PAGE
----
wherein the second pump light source is configured and arranged to provide a pump light beam to the first end of the second gain medium and
wherein the second reflector is disposed between the second pump light source and the second gain medium, is spaced apart from a gain portion of the second gain medium, and is substantially reflective to the laser light beam and substantially transmissive to the pump light beam and
wherein the second gain medium is disposed along the first beam path, but not the second beam path and
wherein the third reflector is disposed to form a third portion of the folded beam path, the third portion of the beam path extending from the second reflector to the third reflector through the second gain medium, with the first and third beam paths defining, within the second gain medium, a second non-zero folding angle between the first and third beam paths.
7. The laser apparatus of claim 1, further comprising a prism configured and arranged to receive the laser light beam from the first gain medium along the first and second portions of the folded beam path and to further fold the laser light beam toward the second reflector and output coupler, respectively.
8. The laser apparatus of claim 1, further comprising a second harmonic generation module configured and arranged to receive at least a portion of the laser light beam.
9. The laser apparatus of claim 1, further comprising a third harmonic generation module configured and arranged to receive at least a portion of the laser light beam.
10. The laser apparatus of claim 9, further comprising a second harmonic generation module configured and arranged to receive at least a portion of the laser light beam.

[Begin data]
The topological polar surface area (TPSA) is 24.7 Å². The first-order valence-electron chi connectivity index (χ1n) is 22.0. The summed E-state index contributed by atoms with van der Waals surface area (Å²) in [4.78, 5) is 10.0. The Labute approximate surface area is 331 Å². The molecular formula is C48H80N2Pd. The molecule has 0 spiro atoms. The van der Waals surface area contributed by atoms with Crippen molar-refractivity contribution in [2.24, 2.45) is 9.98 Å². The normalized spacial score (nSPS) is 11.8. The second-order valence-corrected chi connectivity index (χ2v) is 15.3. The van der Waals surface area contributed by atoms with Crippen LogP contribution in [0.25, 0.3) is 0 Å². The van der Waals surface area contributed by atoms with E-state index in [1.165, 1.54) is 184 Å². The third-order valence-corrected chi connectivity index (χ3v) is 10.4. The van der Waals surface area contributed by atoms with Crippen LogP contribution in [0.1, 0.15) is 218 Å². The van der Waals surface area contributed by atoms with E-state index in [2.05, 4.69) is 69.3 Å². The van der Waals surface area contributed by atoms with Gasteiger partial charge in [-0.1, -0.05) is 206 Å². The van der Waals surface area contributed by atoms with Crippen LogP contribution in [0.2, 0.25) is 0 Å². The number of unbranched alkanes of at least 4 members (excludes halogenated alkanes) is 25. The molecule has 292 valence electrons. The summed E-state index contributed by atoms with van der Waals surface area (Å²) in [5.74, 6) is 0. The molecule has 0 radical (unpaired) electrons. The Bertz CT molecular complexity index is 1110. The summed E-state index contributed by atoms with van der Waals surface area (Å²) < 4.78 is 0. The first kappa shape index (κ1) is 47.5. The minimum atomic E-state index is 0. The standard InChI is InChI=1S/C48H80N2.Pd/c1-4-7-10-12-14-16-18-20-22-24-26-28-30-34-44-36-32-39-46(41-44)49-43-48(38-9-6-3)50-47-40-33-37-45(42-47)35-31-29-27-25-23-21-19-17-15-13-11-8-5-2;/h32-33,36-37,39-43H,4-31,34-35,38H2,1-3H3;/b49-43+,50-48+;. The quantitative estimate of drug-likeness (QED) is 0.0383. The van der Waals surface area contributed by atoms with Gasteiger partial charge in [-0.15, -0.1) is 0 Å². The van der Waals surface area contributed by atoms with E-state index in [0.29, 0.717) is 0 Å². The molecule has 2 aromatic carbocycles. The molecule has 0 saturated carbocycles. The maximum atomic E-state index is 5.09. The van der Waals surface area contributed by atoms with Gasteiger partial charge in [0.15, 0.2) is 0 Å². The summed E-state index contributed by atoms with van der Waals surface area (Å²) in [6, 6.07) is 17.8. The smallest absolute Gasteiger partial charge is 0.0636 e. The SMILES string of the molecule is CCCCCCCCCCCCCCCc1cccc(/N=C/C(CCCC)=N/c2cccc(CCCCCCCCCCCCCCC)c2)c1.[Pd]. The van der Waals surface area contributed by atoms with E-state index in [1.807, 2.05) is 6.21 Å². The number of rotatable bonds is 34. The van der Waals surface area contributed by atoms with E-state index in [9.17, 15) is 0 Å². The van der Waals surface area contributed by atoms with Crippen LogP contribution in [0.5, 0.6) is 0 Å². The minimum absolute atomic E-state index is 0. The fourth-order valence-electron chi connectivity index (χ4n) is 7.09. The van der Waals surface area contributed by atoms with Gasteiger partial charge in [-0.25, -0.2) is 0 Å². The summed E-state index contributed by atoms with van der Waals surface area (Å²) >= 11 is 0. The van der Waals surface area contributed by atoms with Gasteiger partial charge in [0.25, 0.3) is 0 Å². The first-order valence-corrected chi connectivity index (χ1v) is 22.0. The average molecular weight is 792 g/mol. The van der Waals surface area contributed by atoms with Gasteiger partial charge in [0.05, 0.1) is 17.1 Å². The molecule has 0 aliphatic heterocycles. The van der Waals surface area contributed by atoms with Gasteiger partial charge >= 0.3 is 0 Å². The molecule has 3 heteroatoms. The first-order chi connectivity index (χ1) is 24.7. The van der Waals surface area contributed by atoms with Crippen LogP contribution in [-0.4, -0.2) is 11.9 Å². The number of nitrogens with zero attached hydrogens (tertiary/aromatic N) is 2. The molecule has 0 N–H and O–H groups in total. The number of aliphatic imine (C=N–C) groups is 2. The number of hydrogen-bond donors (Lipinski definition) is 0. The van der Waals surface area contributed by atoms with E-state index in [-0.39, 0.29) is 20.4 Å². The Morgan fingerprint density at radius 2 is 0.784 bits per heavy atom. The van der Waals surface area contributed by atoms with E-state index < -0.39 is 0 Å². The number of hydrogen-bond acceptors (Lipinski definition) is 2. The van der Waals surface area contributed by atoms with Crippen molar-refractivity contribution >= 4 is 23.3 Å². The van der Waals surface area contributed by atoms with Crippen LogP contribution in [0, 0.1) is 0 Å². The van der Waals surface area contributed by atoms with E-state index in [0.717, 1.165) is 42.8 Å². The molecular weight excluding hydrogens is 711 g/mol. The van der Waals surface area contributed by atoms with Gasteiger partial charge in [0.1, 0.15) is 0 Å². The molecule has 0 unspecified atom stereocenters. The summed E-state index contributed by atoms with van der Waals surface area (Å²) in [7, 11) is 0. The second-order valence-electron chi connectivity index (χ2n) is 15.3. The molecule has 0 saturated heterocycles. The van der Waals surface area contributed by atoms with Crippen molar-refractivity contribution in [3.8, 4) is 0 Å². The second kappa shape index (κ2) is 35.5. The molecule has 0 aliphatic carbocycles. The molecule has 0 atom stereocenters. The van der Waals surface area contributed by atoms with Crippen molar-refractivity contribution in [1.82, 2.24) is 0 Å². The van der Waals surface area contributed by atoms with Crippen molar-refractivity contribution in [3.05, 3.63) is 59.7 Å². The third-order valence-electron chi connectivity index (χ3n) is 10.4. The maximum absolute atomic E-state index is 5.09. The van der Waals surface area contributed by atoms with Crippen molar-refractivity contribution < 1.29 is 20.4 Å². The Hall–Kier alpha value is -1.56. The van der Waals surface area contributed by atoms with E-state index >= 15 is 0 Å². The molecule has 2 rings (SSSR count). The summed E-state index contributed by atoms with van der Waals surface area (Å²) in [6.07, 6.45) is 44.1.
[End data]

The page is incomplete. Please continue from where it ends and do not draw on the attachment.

11. The laser apparatus of claim 10, further comprising a reflector configured and arranged to receive the laser light beam from the second and third harmonic generation modules and substantially transmit a one of a second harmonic wavelength and a third harmonic wavelength and reflect a substantial portion of another one of the second harmonic wavelength and third harmonic wavelength.
12. The laser apparatus of claim 10, further comprising a prism configured and arranged to reflect a substantial portion of a one of a second harmonic wavelength and a third harmonic wavelength and to substantially transmit, without reflecting a substantial portion of, another one of the second and third harmonic wavelengths.
13. The laser apparatus of claim 1, further comprising a fourth harmonic generation module configured and arranged to receive at least a portion of the laser light beam.
14. A method of using a laser apparatus to generate a laser light beam, the method comprising: providing a laser cavity comprising a first gain medium; a first reflector spaced apart from a gain portion of the first gain medium;
a second reflector; and an output coupler; wherein the first and second reflectors and the output coupler define a folded beam path having a first portion and a second portion, the first portion of the beam path extending from the first reflector to the second reflector through the first gain medium and the second portion of the beam path extending from the first reflector to the output coupler through the first gain medium, the first and second beam paths defining, within the first gain medium, a non-zero folding angle between the first and second beam paths; and pumping the first gain medium using a pump light beam passing through the first reflector to a first end of the first gain medium, wherein the pump light beam is directed in a direction between the first and second beam paths and not along either the first or second beam path, and the pump light beam has an elliptical, non-circular cross-section at the first end of the first gain medium, and the first reflector is substantially reflective to the laser light beam and substantially transmissive to the pump light beam, wherein entrance points of the beam path from the first reflector into the first gain medium overlap less than 25%.